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Pharmacol Res. 2019 May;143:113-118. doi: 10.1016/j.phrs.2019.03.013. Epub 2019 Mar 17.

Cholinergic system in sleep regulation of emotion and motivation.

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College of Life Sciences, Ludong University, 186 Hongqi Middle Road, Yantai, Shandong, 264025, China. Electronic address:
Department of Psychiatry, University of Pittsburgh, Pittsburgh, 15219, PA, United States. Electronic address:


Sleep profoundly regulates our emotional and motivational state of mind. Human brain imaging and animal model studies are providing initial insights on the underlying neural mechanisms. Here, we focus on the brain cholinergic system, including cholinergic neurons in the basal forebrain, ventral striatum, habenula, and brain stem. Although much is learned about cholinergic regulations of emotion and motivation, less is known on their interactions with sleep. Specifically, we present an anatomical framework that highlights cholinergic signaling in the integrated reward-arousal/sleep circuitry, and identify the knowledge gaps on the potential roles of cholinergic system in sleep-mediated regulation of emotion and motivation. Sleep impacts every aspect of brain functions. It not only restores cognitive control, but also retunes emotional and motivational regulation [1]. Sleep disturbance is a comorbidity and sometimes a predicting factor for various psychiatric diseases including major depressive disorder, anxiety, post-traumatic stress disorder, and drug addiction [2-9]. Although it is well recognized that sleep prominently shapes emotional and motivational regulation, the underlying neural mechanisms remain elusive. The brain cholinergic system is essential for a diverse variety of functions including cognition, learning and memory, sensory and motor processing, sleep and arousal, reward processing, and emotion regulation [10-14]. Although cholinergic functions in cognition, learning and memory, motor control, and sleep and arousal have been well established, its interaction with sleep in regulating emotion and motivation has not been extensively studied. Here we review current evidence on sleep-mediated regulation of emotion and motivation, and reveal knowledge gaps on potential contributions from the cholinergic system.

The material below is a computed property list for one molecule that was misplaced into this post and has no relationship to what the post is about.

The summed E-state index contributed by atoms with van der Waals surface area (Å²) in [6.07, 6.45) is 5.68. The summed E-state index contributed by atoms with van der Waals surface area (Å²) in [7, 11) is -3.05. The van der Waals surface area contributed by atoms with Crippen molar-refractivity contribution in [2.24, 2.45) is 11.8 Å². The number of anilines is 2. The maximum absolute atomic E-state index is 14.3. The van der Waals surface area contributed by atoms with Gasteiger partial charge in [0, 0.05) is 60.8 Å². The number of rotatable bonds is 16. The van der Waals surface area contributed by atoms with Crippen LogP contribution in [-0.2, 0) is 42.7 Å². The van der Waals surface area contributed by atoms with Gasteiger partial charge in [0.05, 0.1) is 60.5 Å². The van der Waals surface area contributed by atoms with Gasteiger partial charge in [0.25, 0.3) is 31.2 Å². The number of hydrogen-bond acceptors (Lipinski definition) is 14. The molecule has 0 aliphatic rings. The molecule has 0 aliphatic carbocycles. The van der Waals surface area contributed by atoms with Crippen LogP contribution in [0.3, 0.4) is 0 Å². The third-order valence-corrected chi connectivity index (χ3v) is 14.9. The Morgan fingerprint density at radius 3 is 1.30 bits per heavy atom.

Cholinergic; Reward; Sleep


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